When Schraft and Stiles arrived in France, they wanted to do more testing. They drove the Crosley toward Le Mans. As night fell, they were forced to stop in a small town as the headlights “were about as effective as pair of whale oil lamps”. They made it to Le Mans the next morning. To fix the lighting issue, larger lights were installed. While doing ‘pre-practice’ practice, it was discovered the generator was too small. A larger Marchel generator was installed in its place. While completing that upgrade, the Cunningham team helped source and install a larger gas tank.
Some would assume after the LeMans race this unique car would have been shipped back to Crosley, and when Crosley was shuttered, it would have been junked. This was not to be. A larger generator arrived in France two days after the race. Stiles and his wife drove to Switzerland, clipped through Italy, and decided to make the run back to France in time to watch the Alpine Rallye. When they arrived, they decided to join the race behind an Allard J2. They easily passed the Allard in the corners and overtook some very confused officials in a Citroen 2CV. After the race, the car was returned to the U.S.
The next year, Crosley motors fell into fiscal dire straits. The car was raced domestically, but never returned to France. In February of 1958, Phil Stiles wrote an article for Road and Track telling of his adventure with Schraft. Then 16-year-old John Aibel read the story. It sparked a lifetime love for the car. About 1969, I re-read that article. I said to myself, “I am going to try and find that car”. He wrote Road and Track to see if anyone knew the location of the Le Mans Crosley. To his surprise, Road and Track published his letter. He got about 20 responses. Most of the information was rumors, conjecture, dead ends, and wild goose chases. The response and passion he saw from people led him to start the Crosley Automobile Club. The club celebrated its 50th anniversary in 2019. Shortly thereafter, Aibel received an application from a gentleman in Lake Worth, FL. The Crosley LeMans was listed as one of his cars. The gentleman had restored it, and the car was sitting in a museum. Over the coming years, John met the owner multiple times at Hershey. Aibel could never get him to sell the car. The final time John met the owner, the owner said he had sold the car to finance an RV. Five years later, John again decided he wanted to buy the car. John’s brother had kept the new owner’s name and number. Don Snyder of Synder Antique Auto Parts of New Springfield, OH, wanted to sell all his race cars, and offered the car to John. A deal was struck. After more than two decades of dreaming, John got to bring home the LeMans Crosley.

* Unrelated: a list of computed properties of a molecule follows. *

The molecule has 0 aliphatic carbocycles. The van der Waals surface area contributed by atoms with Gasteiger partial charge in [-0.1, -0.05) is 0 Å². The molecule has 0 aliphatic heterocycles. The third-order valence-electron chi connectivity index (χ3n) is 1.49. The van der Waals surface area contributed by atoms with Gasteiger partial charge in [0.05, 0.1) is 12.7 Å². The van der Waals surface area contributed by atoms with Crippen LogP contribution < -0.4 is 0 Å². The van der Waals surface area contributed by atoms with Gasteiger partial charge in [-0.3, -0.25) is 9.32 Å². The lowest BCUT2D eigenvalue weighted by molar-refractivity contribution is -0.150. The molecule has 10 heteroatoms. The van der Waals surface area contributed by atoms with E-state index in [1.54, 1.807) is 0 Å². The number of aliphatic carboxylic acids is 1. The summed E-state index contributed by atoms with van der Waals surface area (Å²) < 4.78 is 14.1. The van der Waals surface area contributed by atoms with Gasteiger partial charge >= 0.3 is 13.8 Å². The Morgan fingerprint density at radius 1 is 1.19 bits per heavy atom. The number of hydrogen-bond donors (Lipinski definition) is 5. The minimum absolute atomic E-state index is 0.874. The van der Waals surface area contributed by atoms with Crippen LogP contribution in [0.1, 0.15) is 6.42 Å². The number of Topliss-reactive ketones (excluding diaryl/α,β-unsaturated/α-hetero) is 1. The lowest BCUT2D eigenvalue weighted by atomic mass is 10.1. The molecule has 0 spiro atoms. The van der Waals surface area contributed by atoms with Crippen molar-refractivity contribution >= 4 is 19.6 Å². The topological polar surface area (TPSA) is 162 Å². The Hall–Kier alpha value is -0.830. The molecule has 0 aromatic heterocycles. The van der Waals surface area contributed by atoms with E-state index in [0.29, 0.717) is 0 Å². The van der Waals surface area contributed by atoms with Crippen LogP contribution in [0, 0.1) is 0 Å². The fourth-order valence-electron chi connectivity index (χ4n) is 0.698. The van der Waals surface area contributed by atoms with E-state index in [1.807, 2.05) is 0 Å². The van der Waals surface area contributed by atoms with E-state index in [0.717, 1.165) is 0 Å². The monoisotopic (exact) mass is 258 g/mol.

The car spent 30-plus years being raced at the Pittsburgh Vintage Grand Prix and various VSCCA events across the northeast. Over the years, the Crosley was stabled with John’s Allard J2, and a plethora of other cars. In December 2019, at the age 78, John decided it was time for the Allard and the Crosley to find a new home. They were sold to Paul Hyman of Hyman LTD. When asked, “What was that special moment for you and the car?”, he replied, “Oh my. Anytime I have driven that car was a special moment. At the first event at Pocono. I realized I had something truly special when the Lotus 7’s couldn’t go away from me in the turns”. The car is now headed to a new home after being sold on Bring a Trailer for $53,000. There seems a good chance we will see this car on the grid at the LeMans Classic, as it is on the new owner’s “bucket list” to race there.
Special thanks to Hyman Ltd for access to this historic automobile. www.hymanltd.com